Where: Ulaan Baatar, Mongolia, Northeast Asia
What Happens: Wrestling, archery & horse racing in a mass gathering of nomadic tribes
Remember to Bring: Bow & arrow
The Nadaam Festival is Mongolia’s one and only big event, occurring every year, usually between the 11th and 13th of July. It is a national festival, with celebrations in almost all major towns, though the most impressive celebrations are in Ulaan Baatar each year.
The festival has been celebrated for the last 200 years; it was previously associated with religious ceremonies, related to the worshipping of spirits of the mountains, rivers and other natural beauties. In more recent years it has also become a celebration of the 1921 Revolution, the declaration of which give the festival its July dates.
Nadaam attracts people from hundreds of miles away, all across country, and although it can be easy to get tickets as many are sold by touts outside, transport and accommodation should be booked in advance, unless you’re planning to arrive on horseback and set up your own ger, as the Mongolians do!
What Happens at the Great Festival?
All the major events of the festival occur on the first two days, starting with the opening ceremony early on the morning of the first day, which is preceded by the flags of Genghis Khan being brought into the main square of Ulaan Baatar by men on horse back. The ceremony itself involves music, and a variety of performances and speeches.
The main elements of the festival are the tests of courage, strength and daring through the three traditional ‘manly’ sports of wrestling, archery and horse racing. These activities are supplemented by the presentation of traditional foods and folk dancing, accompanied by cymbals, horns and drums.
The wrestling contest can involve up to five hundred men (women are forbidden to enter), and is arranged into a knock out competition. Performers wear a traditional costume of knee-boots with upturned toes, tight pants and a silk vest that covers the shoulder and arms, but not the chest. The reasoning behind this bizarre upper body attire is to ensure all contestants are male, after in one contest many years ago, a woman competed in disguise and became champion, much to the embarrassment of the men competing! Before beginning, contestants perform a specialeagle dance, which is repeated by the winner at the end, while the loser passes under their ‘wing’ as a sign of submission. The basic action of the contest is similar to that of Sumo wrestling, where the competitors just grab at one another, and attempt to topple their opponent. The loser is the first to touch the ground with anything more than soles of their feet. Winners are honoured with ancient titles, including ‘falcon’ and ‘lion’, up to the highest honour of ‘Titan’, and the champion becomes a national celebrity until knocked off the top spot at the next year’s competition.
Archery, unlike wrestling, is a contest in which both men and women can compete. The contest was traditionally required the participants to spear a live marmot (a creature similar to the American groundhog) from a distance of 110 yards, but modern competitions can be either stationary, or performed on horseback, where the challenge is to shoot small leather targets 75 – 110 yards away. Again, contestants generally wear traditional costume, in this case, pointed hats and long robes tied with a brightly coloured silk sash, they also often use traditional bows made from reindeer bone. Entertainingly, competitors often do a small song and dance of praise when they hit their target.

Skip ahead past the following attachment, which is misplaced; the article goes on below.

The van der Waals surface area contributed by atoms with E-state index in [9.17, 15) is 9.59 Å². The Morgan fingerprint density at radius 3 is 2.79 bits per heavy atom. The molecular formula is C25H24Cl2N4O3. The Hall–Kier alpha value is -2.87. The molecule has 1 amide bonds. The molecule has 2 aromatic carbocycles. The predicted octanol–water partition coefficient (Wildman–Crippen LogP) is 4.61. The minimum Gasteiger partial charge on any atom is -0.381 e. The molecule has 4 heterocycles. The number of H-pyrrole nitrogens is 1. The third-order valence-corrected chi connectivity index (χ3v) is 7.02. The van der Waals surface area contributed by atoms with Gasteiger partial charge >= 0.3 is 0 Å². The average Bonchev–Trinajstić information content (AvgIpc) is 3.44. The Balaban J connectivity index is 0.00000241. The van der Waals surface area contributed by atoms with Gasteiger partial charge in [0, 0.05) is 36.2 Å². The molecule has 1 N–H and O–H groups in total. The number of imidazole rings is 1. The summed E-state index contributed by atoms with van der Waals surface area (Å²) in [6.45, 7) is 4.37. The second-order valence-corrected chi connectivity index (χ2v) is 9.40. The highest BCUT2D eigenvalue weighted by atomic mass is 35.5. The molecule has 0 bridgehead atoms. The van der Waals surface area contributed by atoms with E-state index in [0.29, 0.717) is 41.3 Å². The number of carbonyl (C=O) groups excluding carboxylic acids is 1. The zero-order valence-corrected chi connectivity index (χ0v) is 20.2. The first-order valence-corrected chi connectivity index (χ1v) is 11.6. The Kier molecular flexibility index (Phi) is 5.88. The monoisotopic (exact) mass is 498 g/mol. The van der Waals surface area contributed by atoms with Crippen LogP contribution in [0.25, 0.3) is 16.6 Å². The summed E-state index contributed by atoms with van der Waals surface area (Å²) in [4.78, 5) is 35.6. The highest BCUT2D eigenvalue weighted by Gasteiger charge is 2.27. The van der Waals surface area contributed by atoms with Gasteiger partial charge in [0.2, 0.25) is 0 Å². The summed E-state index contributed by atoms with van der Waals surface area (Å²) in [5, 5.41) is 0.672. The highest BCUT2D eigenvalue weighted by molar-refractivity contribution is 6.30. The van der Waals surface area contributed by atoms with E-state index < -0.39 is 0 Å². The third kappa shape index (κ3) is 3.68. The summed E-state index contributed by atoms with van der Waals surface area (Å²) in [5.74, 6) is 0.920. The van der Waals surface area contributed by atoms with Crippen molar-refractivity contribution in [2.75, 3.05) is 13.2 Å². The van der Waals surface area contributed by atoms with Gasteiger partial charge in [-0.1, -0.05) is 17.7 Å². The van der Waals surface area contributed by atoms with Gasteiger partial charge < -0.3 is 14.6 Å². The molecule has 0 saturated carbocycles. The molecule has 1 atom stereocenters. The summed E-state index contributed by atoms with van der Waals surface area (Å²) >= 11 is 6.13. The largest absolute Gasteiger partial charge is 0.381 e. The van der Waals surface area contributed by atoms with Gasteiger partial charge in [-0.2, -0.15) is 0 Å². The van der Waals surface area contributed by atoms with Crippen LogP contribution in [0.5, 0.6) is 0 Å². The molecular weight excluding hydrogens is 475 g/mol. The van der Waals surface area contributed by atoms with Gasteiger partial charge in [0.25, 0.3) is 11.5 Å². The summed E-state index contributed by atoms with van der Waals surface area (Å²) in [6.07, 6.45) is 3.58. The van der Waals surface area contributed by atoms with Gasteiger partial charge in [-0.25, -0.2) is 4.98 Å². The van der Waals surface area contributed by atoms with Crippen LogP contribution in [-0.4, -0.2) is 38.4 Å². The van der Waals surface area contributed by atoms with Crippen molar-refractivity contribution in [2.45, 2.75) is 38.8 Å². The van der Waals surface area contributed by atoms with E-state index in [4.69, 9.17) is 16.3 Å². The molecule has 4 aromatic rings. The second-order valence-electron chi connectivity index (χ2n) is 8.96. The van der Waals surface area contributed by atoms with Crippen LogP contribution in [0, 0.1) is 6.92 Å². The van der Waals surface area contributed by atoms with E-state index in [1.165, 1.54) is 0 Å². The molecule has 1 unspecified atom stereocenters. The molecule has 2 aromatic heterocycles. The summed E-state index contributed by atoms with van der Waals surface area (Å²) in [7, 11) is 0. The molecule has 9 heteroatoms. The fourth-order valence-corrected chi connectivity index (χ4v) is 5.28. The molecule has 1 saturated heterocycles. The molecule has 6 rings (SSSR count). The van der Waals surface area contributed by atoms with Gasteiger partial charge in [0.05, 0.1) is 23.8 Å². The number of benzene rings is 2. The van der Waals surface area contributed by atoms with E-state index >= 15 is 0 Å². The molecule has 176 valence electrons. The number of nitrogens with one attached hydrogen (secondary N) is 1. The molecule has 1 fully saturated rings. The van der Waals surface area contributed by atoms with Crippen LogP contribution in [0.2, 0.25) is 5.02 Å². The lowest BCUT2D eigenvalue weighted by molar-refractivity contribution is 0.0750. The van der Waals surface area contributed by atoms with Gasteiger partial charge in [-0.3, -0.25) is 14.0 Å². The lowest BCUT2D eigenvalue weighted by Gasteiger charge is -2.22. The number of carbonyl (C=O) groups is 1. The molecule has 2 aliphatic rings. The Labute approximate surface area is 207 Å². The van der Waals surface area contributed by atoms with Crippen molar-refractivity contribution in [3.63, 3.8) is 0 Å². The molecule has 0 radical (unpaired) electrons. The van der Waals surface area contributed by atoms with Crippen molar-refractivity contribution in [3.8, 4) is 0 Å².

The horseracing is both the grand finale and the highlight of the festival, about 200 horses race over rugged terrain, for about 20 miles, a distance set during the rule of Genghis Khan. It was originally a race of adults on wild, untamed horses, but it is now children aged 4-12 years riding in saddles or bareback. In rural areas, children learn to ride horses at a very early age, to such an extent that they often joke that ‘Mongols are born on horseback’, and these small children are much lighter, allowing their horse to travel at even greater speeds. As the race becomes more and more popular, accidents are on the increase, which has led to some protest, and suggestion that the youngest of these children should be prevented from competing for their own safety.
There is as much ceremony associated with the horse race as with all other aspects of the festival; the race only begins after a parade of all the participants, and the singing of the traditional hymn,Tumnii Ekh, and the chanting of the Buddhist mantra, Giingoo, to aid the concentration of participants. Both the winner and the rider who come last are rewarded with prizes, on the basis of a Mongolian proverb ‘better to break one’s spine than one’s spirit’, emphasising the importance of encouraging youngsters to compete the next year, rather than give up. Celebrity, nationalism and prizes add to the competitive spirit of the festival, though winners are more likely to receive practical rewards such as blankets, food or possibly cash than the shiny trophies we receive in Western competitions – of much more use to the generally poor, nomadic contestants.
Interesting articles on the Nadaam Festival, as well as many other aspects of Mongolian life.
By Guilia Vincenzi